New Australian research has found that if women want to gain strength through weight training, the most effective way to do it is simply to work out on a regular basis.
Led by the University of New South Wales along with researchers from Western Sydney University and The University of Sydney, the new study is one of the first to investigate how the female body responds to resistance training after lead author Dr. Amanda Hagstrom noticed that most research included only men.
Dr. Hagstrom and her team analyzed 24 different resistance training studies involving almost 1000 women aged 18 to 50 who had varying levels of fitness.
The findings, published online in Sports Medicine, showed that across all of the studies included in the analysis, the biggest improvements in strength were linked to the frequency of exercise (days per week), followed by the number of repetitions and sets completed during the workout.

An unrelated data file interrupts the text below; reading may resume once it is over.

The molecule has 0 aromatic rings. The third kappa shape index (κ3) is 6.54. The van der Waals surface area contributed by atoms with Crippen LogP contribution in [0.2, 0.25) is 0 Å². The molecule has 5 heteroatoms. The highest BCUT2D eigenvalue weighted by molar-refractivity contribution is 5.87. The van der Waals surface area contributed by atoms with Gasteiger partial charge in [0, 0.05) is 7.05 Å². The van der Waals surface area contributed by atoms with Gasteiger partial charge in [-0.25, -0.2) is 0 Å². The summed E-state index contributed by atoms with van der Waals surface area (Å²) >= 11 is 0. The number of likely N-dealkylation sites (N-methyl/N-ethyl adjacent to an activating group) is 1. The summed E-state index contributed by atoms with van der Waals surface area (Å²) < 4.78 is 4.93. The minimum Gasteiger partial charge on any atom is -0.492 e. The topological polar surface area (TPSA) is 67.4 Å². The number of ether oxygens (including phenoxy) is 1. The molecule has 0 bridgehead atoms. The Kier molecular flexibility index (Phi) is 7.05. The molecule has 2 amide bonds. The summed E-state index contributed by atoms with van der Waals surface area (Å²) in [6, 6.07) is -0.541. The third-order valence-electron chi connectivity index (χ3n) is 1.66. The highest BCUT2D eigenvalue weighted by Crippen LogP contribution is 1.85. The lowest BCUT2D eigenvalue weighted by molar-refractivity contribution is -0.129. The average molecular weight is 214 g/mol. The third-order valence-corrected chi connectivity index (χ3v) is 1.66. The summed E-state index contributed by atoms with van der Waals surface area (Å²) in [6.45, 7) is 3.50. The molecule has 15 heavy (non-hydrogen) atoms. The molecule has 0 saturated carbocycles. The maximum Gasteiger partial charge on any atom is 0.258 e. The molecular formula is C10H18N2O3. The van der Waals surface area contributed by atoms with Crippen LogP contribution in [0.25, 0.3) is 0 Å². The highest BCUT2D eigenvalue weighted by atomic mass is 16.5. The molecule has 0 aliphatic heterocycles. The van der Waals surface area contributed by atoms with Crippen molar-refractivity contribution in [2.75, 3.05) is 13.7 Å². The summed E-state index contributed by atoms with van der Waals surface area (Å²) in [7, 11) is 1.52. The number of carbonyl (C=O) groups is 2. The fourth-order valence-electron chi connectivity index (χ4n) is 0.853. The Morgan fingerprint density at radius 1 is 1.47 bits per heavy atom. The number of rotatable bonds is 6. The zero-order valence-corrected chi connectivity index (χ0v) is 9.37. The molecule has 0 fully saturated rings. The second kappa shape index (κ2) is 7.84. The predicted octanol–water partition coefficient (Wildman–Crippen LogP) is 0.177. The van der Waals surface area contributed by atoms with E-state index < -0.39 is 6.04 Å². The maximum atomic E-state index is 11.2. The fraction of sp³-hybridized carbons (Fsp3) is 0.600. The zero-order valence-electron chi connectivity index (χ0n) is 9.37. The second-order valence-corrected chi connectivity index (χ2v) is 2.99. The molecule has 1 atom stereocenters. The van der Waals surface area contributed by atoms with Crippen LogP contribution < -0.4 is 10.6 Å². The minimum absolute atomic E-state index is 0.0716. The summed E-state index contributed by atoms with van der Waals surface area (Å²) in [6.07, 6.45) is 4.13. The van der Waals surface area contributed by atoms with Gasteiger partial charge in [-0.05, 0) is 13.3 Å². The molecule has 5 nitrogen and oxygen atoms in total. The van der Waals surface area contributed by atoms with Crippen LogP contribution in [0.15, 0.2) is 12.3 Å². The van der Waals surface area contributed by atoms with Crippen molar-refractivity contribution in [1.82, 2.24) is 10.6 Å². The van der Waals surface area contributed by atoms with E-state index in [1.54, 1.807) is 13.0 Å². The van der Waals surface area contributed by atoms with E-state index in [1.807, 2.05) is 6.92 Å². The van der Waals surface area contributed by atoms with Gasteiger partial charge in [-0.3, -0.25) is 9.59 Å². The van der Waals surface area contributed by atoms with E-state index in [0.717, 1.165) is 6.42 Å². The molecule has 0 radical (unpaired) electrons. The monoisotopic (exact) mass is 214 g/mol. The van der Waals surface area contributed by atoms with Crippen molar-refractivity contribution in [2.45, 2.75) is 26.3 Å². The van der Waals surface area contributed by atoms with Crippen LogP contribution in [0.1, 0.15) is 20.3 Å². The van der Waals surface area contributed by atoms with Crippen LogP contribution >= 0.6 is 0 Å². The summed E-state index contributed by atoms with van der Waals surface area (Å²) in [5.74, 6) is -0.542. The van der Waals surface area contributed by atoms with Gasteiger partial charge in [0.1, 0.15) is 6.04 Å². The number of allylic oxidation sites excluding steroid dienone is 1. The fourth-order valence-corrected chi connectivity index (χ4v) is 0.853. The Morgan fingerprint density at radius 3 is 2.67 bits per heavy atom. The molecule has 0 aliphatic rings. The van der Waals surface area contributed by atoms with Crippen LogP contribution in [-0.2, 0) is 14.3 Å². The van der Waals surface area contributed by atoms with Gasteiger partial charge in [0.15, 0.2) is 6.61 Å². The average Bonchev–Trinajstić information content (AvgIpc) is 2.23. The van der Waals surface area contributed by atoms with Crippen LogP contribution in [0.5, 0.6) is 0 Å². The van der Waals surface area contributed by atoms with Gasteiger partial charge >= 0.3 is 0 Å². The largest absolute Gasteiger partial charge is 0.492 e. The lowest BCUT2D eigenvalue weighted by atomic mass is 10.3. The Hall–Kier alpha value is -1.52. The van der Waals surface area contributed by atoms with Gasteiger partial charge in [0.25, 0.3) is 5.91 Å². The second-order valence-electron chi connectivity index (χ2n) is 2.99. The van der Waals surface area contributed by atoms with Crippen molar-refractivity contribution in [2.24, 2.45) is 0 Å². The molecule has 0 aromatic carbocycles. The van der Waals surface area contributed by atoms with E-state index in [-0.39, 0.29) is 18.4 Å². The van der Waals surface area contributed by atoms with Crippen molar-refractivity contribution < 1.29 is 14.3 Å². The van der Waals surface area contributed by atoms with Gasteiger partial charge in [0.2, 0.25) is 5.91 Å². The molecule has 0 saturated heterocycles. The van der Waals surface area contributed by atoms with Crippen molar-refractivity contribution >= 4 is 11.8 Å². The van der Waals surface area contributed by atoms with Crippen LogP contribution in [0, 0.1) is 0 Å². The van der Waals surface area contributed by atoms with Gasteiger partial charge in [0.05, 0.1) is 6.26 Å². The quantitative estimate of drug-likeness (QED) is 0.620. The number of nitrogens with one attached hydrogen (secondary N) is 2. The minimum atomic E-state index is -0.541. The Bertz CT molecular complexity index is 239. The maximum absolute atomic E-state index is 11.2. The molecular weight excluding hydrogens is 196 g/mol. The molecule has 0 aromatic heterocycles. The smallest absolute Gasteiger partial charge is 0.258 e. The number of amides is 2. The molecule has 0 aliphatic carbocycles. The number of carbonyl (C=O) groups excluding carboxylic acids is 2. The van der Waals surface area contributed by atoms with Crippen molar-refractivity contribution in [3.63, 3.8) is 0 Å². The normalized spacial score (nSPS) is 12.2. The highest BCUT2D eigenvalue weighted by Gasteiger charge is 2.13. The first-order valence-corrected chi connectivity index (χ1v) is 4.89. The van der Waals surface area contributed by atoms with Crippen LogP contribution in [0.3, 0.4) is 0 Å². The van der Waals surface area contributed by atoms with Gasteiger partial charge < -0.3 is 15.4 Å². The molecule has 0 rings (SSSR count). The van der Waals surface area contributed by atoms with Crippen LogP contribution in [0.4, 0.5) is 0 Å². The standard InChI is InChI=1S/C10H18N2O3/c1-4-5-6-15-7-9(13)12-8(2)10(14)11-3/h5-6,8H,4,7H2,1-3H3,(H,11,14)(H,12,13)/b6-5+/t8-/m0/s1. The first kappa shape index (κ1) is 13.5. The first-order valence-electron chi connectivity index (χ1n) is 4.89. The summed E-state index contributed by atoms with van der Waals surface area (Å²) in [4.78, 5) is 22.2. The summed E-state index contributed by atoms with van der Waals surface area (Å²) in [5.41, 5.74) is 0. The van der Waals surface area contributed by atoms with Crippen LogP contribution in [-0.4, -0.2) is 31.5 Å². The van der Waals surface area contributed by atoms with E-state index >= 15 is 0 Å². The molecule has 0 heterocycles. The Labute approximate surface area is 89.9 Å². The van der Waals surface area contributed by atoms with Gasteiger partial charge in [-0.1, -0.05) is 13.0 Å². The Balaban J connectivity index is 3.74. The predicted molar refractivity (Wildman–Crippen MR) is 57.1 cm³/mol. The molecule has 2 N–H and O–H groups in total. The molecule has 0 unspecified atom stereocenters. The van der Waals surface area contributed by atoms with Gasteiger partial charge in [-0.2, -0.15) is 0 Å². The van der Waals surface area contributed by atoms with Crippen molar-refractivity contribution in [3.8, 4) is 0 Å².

Surprisingly, what exercise the women chose to do, the variety of exercises in each workout, whether they lifted until exhaustion, and even the heaviness of the weights did not seem to have much of an impact on the women's overall strength or muscle mass growth.
The researchers also found that the women developed an average of 1.5 kg of muscle mass and increased their muscular strength by 25 percent by participating in the programs, which they say showed that that resistance training can bring significant health benefits to women.
"Consistency is key," says Dr. Hagstrom, who advises women to simply make exercise a habit if they want to build muscle mass.
"Go to the gym and go consistently. It doesn't necessarily matter what you do when you're in the gym, just that you're there and exercise with effort."
"Our meta-analysis didn't yield any specific guidelines for the number of exercises or repetitions to do, so the key message for women is to try to accrue adequate overall exercise volume and train as frequently as possible."